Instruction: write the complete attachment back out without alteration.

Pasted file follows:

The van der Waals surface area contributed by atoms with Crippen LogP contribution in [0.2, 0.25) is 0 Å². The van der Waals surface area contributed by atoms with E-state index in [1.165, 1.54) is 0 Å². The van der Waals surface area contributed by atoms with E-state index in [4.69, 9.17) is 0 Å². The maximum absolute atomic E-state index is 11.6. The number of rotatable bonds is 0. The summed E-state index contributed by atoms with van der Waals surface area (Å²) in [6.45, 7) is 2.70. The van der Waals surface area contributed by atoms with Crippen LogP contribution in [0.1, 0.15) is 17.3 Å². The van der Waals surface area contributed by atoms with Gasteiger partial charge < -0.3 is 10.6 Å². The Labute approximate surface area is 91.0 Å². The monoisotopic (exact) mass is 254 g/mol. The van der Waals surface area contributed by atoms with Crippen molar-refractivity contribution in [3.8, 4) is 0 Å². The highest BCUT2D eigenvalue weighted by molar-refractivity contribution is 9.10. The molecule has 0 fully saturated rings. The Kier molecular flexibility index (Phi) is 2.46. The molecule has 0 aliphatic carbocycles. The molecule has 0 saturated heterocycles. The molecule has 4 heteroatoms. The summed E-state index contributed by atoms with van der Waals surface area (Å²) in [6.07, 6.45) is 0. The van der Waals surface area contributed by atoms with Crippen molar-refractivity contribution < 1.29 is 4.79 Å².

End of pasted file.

The van der Waals surface area contributed by atoms with Crippen LogP contribution in [0.2, 0.25) is 0 Å². The van der Waals surface area contributed by atoms with E-state index in [1.165, 1.54) is 0 Å². The van der Waals surface area contributed by atoms with E-state index in [4.69, 9.17) is 0 Å². The maximum absolute atomic E-state index is 11.6. The number of rotatable bonds is 0. The summed E-state index contributed by atoms with van der Waals surface area (Å²) in [6.45, 7) is 2.70. The van der Waals surface area contributed by atoms with Crippen LogP contribution in [0.1, 0.15) is 17.3 Å². The van der Waals surface area contributed by atoms with Gasteiger partial charge < -0.3 is 10.6 Å². The Labute approximate surface area is 91.0 Å². The monoisotopic (exact) mass is 254 g/mol. The van der Waals surface area contributed by atoms with Crippen molar-refractivity contribution in [3.8, 4) is 0 Å². The highest BCUT2D eigenvalue weighted by molar-refractivity contribution is 9.10. The molecule has 0 fully saturated rings. The Kier molecular flexibility index (Phi) is 2.46. The molecule has 0 aliphatic carbocycles. The molecule has 0 saturated heterocycles. The molecule has 4 heteroatoms. The summed E-state index contributed by atoms with van der Waals surface area (Å²) in [6.07, 6.45) is 0. The van der Waals surface area contributed by atoms with Crippen molar-refractivity contribution < 1.29 is 4.79 Å².